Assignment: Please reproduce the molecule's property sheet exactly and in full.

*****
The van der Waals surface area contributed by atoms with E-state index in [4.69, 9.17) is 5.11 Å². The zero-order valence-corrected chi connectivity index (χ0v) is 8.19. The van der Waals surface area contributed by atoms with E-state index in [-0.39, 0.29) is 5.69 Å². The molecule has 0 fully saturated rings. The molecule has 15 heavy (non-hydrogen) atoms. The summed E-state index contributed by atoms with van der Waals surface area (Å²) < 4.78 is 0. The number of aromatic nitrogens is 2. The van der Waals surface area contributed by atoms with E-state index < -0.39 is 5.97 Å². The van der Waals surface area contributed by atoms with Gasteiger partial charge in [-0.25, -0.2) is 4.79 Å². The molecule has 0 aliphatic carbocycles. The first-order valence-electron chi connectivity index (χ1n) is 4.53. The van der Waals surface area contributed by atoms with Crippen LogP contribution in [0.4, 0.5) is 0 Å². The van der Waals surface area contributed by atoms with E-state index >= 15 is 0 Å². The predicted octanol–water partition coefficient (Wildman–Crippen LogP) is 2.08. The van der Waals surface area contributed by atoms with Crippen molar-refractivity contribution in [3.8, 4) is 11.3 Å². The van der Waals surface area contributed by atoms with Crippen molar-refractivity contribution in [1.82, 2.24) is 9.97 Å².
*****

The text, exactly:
The van der Waals surface area contributed by atoms with E-state index in [4.69, 9.17) is 5.11 Å². The zero-order valence-corrected chi connectivity index (χ0v) is 8.19. The van der Waals surface area contributed by atoms with E-state index in [-0.39, 0.29) is 5.69 Å². The molecule has 0 fully saturated rings. The molecule has 15 heavy (non-hydrogen) atoms. The summed E-state index contributed by atoms with van der Waals surface area (Å²) < 4.78 is 0. The number of aromatic nitrogens is 2. The van der Waals surface area contributed by atoms with E-state index < -0.39 is 5.97 Å². The van der Waals surface area contributed by atoms with Gasteiger partial charge in [-0.25, -0.2) is 4.79 Å². The molecule has 0 aliphatic carbocycles. The first-order valence-electron chi connectivity index (χ1n) is 4.53. The van der Waals surface area contributed by atoms with Crippen LogP contribution in [0.4, 0.5) is 0 Å². The van der Waals surface area contributed by atoms with E-state index >= 15 is 0 Å². The predicted octanol–water partition coefficient (Wildman–Crippen LogP) is 2.08. The van der Waals surface area contributed by atoms with Crippen molar-refractivity contribution in [3.8, 4) is 11.3 Å². The van der Waals surface area contributed by atoms with Crippen molar-refractivity contribution in [1.82, 2.24) is 9.97 Å².